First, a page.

Think about a protection racket. According to Cambridge Dictionaries Online, they are “a situation in which a criminal group demands money from a store owner, company, etc. in exchange for agreeing not to harm them.” The draft Investor State Dispute Settlement (ISDS) Chapter in the Trans-Pacific Partnership has a lot of similarities. The major difference is the “criminal group” would be foreign, transnational corporations.
Consider how the ISDS tribunals would function:
- a corporation can sue a signatory nation if the country deprives the transnational corporation (TNC) of expected profits by enacting laws that prohibit the company from selling harmful products, damaging the environment, or exploiting workers,
- no government can use these tribunals to sue any foreign, transnational corporation,
- arbitrators (the judges in the tribunals) are paid $600-700 an hour, giving them little incentive to dismiss cases out of hand,
- these arbitrators serve as both judges on some cases and lawyers for transnational corporations on other cases which is a clear conflict of interest,
- studies based on empirical research by Gus Van Harten make a convincing case that arbitrator bias in favor of the TNCs is real,
- each case is decided by corporate judges with no requirement to consider precedent,
- there is no appeals process; all decisions are final,
- the TPP would empower 9,000 additional foreign corporations to sue the United States,
- settlements paid to the foreign transnational corporations come from increased taxes.
In New York, Governor Cuomo has instituted a ban on the hydrofracturing of shale rock for natural gas extraction. Some foreign gas-drilling corporation could sue, using one of these tribunals, for profits lost because the Governor is protecting the health of the state’s citizens from the ill health effects of fracking. Tax-payers would have to cough up the settlement, however much these corporate tribunals decide the corporation suing NY did not make.
Instead of hypothetical possibility, consider when three countries wanted to discourage smoking by its citizens, a tobacco corporation has used the World Bank/UN-based tribunals to sue those nation’s governments for millions of dollars of lost revenues. During the February 15th episode of Last Week Tonight with John Oliver, he explained how Phillip Morris sued the governments of Australia, Uruguay and Togo in a funny and disturbing segment called “Tobacco.” Readers are encouraged to stop reading and spend the 18 minutes to watch that YouTube video if you have not yet seen it, and continue reading for an action plan to stop the expansion of these tribunals.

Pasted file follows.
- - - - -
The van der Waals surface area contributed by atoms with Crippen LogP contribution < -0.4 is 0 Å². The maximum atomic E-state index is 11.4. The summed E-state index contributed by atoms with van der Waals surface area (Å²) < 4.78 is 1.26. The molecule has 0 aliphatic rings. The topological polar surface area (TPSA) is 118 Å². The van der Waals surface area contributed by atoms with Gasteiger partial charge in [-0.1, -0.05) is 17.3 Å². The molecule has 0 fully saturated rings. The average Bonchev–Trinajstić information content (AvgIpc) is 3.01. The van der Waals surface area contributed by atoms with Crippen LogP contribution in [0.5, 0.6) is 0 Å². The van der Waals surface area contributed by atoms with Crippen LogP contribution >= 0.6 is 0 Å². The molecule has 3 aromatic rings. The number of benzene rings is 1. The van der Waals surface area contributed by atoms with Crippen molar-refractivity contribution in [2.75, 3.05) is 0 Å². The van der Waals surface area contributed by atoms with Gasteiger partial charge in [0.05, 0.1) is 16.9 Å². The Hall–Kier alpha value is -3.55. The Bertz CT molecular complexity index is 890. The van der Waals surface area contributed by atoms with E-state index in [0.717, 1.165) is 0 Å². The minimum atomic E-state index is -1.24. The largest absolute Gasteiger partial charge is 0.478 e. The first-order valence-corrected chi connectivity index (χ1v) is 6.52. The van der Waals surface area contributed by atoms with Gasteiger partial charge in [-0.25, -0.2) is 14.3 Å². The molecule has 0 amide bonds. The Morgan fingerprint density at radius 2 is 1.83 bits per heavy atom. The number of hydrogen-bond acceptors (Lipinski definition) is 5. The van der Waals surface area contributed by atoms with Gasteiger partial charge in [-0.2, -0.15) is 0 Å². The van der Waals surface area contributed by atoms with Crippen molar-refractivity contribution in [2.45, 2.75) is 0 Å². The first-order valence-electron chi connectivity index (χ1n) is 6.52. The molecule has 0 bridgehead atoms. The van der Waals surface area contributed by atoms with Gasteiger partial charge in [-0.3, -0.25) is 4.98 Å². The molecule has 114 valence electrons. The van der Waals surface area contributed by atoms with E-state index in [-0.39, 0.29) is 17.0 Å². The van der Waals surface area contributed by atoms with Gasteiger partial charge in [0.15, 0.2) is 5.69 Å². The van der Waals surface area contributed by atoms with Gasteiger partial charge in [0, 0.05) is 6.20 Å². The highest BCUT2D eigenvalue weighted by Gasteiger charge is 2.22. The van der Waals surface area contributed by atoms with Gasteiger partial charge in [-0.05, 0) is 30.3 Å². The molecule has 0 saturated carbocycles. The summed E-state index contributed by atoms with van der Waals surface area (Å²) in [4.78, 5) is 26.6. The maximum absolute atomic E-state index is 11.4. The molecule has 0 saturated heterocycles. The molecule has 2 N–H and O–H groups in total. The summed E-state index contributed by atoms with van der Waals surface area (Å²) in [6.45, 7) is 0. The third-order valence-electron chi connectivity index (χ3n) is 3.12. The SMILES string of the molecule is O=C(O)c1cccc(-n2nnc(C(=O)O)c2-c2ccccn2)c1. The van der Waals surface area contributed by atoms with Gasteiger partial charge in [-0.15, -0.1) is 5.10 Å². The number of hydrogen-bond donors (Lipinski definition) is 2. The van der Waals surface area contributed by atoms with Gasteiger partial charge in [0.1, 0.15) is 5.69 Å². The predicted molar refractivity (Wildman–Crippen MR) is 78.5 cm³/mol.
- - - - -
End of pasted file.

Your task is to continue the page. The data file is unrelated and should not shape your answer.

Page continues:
Count on international, corporate rule, i.e., the TPP, to put profits, even projected profits, ahead of the health, safety and welfare of people in twelve countries. These trade tribunals are a situation where a foreign corporations demand money from a government in exchange to not harm the citizens of that state. How is this not mafia-type governance?
Populist Jim Hightower called this struggle against the TPP a “When in the course of human events” type moment. Indeed, the fight over these rigged regulatory regimes the Obama administration falsely refers to as “free trade agreements” is a pivotal moment in American history. We, the people, will defeat these corporate-crafted coups des lois, or we will lose self-government, perhaps forever. We must fight against this attempted coup des lois now, or we will have to have a revolution later.
What you can do to help preserve self government:
- call Congress and speak with your Senators’ and Representative’s staffers. The number is: (202) 224-3121. Call early and often, and tell them to vote “no” for fast-track authority and “no” on the TPP,
- share this article with your friends, relatives and everyone you know in emails and on social media,
- organize to make your town, city or county a TPP-Free Zone.
There can be no higher priority than stopping the unconstitutional “fast-track authority,” which would grease the skids for these un-American, rigged mafia-like regimes.